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New assessments in cystic fibrosis
S23 A comparative study of polymicrobial diversity in CF and non-CF bronchiectasis
  1. S P Cummings1,
  2. A Nelson1,
  3. P J Purcell1,
  4. A De Soyza2,
  5. S J Bourke3,
  6. J D Perry4
  1. 1School of Applied Sciences, Ellison Building, University of Northumbria, Newcastle upon Tyne NE1 8ST, UK
  2. 2Lung Transplantation and Immunobiology Group, Newcastle University and the Freeman Hospital Newcastle upon Tyne, UK
  3. 3Adult Cystic Fibrosis Unit, Department of Respiratory Medicine, Royal Victoria Hospital, Newcastle upon Tyne, UK
  4. 4Department of Microbiology, Freeman Hospital, Newcastle upon Tyne, UK


Introduction and Objectives Bronchiectasis is a dilation of the peripheral airways with subsequent mucus hypersecretion. Bronchiectasis can be either genetic, that is cystic fibrosis (CF) or described as non-CF bronchiectasis (eg, idiopathic or post infectious bronchiectasis). Recently, many studies have demonstrated polymicrobial bacterial communities are present in the lower respiratory tract (LRT) of cystic fibrosis (CF) sufferers. These studies have identified complex microbial communities that are affected by many factors including age; CFTR genotype and antibiotic therapy. One prior abstract noted greater diversity in non-CF bronchiectasis as compared to CF (Bilton et al, 2009) though the sample size was small. Our aim is to extend prior work by comparing the metabolically active bacterial and fungal communities present in sputum samples from CF patients with those from non-CF bronchiectasis.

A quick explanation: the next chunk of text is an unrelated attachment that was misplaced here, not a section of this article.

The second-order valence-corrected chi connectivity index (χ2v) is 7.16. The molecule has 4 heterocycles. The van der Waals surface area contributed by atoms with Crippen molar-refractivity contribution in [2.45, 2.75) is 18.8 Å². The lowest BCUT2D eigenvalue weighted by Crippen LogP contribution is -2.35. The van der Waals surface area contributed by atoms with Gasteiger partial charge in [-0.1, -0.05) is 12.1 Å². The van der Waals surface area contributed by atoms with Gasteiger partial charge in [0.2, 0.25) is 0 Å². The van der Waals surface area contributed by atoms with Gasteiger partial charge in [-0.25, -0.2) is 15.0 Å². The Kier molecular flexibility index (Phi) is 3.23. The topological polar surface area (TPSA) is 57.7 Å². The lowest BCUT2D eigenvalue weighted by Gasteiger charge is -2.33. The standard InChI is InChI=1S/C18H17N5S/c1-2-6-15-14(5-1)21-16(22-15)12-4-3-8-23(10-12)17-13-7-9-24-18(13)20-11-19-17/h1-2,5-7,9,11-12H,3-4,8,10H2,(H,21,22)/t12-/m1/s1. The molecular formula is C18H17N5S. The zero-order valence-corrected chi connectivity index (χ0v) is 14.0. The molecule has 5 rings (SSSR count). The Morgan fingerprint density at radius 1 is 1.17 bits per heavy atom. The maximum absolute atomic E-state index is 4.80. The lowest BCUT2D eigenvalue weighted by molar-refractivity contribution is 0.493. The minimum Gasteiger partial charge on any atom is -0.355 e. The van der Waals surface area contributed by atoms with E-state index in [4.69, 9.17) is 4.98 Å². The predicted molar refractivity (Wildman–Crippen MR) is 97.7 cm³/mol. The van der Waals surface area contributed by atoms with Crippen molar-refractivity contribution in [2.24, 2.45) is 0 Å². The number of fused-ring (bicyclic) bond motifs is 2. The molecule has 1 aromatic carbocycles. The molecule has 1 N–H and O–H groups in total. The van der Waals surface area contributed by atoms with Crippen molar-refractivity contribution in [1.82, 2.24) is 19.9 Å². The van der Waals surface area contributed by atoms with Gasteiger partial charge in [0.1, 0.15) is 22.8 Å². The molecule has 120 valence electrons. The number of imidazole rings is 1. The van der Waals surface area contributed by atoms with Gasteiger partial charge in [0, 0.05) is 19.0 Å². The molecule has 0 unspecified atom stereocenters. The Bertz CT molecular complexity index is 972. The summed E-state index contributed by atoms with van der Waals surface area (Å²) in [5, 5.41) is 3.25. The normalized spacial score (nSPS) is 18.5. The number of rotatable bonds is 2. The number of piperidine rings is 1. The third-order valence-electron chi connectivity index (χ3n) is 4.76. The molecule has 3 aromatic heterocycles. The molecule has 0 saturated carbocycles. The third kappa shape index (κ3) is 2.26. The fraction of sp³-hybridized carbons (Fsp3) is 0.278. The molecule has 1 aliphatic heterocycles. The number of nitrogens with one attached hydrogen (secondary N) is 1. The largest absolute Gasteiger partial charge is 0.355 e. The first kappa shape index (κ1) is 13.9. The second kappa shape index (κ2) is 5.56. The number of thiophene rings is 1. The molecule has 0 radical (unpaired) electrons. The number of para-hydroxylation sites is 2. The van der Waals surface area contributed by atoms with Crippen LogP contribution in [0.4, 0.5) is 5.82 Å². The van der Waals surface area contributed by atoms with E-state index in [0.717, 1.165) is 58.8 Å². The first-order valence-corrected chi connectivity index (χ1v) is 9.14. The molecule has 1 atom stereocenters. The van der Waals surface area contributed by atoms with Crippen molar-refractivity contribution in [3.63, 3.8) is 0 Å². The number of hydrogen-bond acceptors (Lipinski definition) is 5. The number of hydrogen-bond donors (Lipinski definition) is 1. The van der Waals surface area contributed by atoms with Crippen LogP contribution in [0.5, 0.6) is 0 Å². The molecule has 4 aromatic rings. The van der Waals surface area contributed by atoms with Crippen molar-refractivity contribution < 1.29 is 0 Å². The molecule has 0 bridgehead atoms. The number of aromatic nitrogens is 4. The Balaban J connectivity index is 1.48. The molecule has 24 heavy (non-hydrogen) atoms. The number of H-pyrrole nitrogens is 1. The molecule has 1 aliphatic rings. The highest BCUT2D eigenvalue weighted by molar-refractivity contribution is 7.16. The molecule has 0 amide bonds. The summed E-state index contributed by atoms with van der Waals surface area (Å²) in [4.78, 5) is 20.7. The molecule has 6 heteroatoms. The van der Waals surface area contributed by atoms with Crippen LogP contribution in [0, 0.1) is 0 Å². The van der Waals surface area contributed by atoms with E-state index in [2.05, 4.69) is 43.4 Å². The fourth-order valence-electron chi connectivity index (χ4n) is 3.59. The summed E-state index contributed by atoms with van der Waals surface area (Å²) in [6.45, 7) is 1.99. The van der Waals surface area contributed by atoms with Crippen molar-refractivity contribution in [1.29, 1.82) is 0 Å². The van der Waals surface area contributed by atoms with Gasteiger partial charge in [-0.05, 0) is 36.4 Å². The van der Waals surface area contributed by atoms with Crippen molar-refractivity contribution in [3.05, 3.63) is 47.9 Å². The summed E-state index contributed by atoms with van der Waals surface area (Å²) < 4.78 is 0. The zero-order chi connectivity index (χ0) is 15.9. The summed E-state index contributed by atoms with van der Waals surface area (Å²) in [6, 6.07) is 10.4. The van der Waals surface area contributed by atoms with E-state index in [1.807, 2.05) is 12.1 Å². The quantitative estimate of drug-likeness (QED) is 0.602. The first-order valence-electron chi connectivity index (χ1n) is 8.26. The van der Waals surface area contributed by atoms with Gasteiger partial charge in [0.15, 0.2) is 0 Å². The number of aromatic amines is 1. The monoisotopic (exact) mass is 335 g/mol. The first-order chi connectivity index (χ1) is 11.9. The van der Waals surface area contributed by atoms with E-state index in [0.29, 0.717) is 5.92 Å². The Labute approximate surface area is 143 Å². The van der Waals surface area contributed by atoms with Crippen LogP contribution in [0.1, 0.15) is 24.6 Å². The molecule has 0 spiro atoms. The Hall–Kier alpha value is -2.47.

Methods Adult CF and non-CF bronchiectasis patients provided spontaneously expectorated sputum samples which were treated with RNAlater. RNA was extracted from sputum samples and reverse transcribed to cDNA; this was the template for bacterial and fungal community PCR amplification using universal 16S or 28S primer sets. Amplicons were analysed by denaturing gradient gel electrophoresis (DGGE) which separates double stranded DNA based upon bacterial and fungal genomic GC content sequence. Common pathogens were identified such as Pseudomonas aeruginosa and Haemophilus spp. by comparison to a 16S or 28S standard ladder from pure cultures.

Results We have compared CF and non-CF bronchiectasis (n=36 combined). Polymicrobial communities were observed in all CF and non-CF bronchiectasis patients. However, CF patients demonstrated a greater bacterial diversity with a mean of 14.77 species per sample (range 6–21) than non-CF bronchiectasis patients who had a mean of 9.67 species per sample (range 4–14). However, fungal communities were similar between CF and non-CF bronchiectasis with 73.3% and 75% of patients harbouring fungi in their LRT respectively. Similarly, CF patients had a mean of 1.33 fungal species per sample (range 0–4) whilst non-CF bronchiectasis patients had a mean of 1.16 fungal species per sample (range 0–3).

Conclusions We note a complex microbiota in the lungs of both CF and non-CF bronchiectasis patients. In contrast to other studies using DNA based molecular analysis we note an increased microbial diversity observed in the CF cohort. The increases in bacterial taxa in CF may be due to differences in CFTR status, disease duration, or the intensive antibiotic regimens creating differing biological niches in non-CF bronchiectasis.

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